So the "dream" with cold-capping is that you will keep all your hair and it will look great like it looks now. The reality is probably going to be pretty different from that. Again, there are a LOT of factors in play per above, but our experience was:
1. She lost a LOT of Hair - Her shedding started around mid July and still hasn't stopped. It has definitely slowed down in recent days, but she also has a lot less. It is really hard to put a percentage on it, but it has to be in excess of 60%.
2. She was able to "fake it" a looong time - My wife would creatively style her hair to cover the thinning areas on her crown. She has never worn a wig throughout all of this, but did finally start to wear hats around September 16th - almost 90 days from her first chemo treatmant and 2 weeks from her last treatment. She actually went to a wedding on September 12th w/o a hat if that gives you a better picture of how well she was doing up until that point. She is still wearing the hats today and I suspect she will be for several weeks or even months to come.
3. Gray and Unstyled - So, imagine you didn't really style or color your hair for three months...now add that it is thinning daily. That's what you are looking at folks! We kind of knew that going in, but you do have to prepare yourself for this new reality. For the last two months she barely combed her hair in order to avoid having it come out. She also washed it - ridiculously gently - about once a week and no more. One thing we did notice was that in some spots she had a lot of growth and, of course, that growth came in gray!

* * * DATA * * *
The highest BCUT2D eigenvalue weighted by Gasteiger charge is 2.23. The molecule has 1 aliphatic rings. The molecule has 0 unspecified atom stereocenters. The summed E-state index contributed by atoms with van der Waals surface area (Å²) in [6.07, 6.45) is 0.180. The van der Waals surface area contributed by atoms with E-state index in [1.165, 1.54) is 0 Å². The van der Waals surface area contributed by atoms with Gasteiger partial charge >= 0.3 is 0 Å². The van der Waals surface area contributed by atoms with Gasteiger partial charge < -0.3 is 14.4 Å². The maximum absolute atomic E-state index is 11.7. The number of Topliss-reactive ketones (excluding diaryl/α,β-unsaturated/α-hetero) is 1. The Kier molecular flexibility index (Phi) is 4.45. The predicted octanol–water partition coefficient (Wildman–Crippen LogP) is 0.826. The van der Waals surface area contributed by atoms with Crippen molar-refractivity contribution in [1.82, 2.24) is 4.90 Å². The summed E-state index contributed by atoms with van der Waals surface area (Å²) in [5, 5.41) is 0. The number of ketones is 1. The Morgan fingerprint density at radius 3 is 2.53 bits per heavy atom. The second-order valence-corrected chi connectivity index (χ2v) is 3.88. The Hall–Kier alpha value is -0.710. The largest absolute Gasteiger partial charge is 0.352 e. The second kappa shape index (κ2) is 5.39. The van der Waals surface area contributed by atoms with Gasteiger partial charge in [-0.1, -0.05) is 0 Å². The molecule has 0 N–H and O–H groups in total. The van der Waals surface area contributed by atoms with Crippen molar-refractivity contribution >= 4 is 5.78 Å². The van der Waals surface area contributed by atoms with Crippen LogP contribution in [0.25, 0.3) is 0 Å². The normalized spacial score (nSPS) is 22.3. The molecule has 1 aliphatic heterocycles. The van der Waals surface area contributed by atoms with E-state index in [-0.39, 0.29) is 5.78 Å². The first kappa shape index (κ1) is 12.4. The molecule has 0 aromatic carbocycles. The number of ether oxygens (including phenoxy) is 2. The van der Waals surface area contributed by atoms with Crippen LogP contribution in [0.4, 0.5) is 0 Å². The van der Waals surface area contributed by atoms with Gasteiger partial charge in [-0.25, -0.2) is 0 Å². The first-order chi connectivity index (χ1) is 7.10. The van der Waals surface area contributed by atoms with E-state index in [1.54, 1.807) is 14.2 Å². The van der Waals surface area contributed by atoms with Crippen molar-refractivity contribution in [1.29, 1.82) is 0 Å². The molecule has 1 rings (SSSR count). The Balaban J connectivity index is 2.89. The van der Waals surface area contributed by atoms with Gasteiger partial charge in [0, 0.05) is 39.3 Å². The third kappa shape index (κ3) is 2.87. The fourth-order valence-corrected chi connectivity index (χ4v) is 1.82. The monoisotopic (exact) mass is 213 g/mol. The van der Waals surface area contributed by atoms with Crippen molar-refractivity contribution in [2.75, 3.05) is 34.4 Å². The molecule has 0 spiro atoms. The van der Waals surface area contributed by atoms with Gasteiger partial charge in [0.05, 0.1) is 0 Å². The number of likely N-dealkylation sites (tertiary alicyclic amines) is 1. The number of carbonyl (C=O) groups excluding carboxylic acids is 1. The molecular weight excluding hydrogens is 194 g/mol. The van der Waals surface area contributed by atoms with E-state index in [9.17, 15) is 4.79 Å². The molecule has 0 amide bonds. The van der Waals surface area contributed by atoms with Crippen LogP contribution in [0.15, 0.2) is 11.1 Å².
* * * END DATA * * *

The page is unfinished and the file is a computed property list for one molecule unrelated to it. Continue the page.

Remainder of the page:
4. Hair "augmentation" - Right now my wife is using this powder called "WOW". Since the hair on her crown is so thin AND it came in gray, she puts some of it on the gray to make it less obvious. We will probably try the more sophisticated products like Toppix at some point - TBD.
Things that were Awesome
1. NOT BEING BALD - As noted above, my wife did not go "bald" and the average person would never have suspected she was on chemo for most of her treatment. Even now since she has hair poking out from under her hat most people would just assume she is trying out a new fashion trend.
2. Kept her Bangs - My wife really likes her bangs as part of her "look". For whatever reason, she has kept her bangs and loves this.
3. Relatively Easy - She tolerated the cold cap well and we did not have to "deal" with carting caps around, renting caps, swapping caps, freezers, etc. The long days in the caps were the worst part, but still, doable.
Our Recommendations to Paxman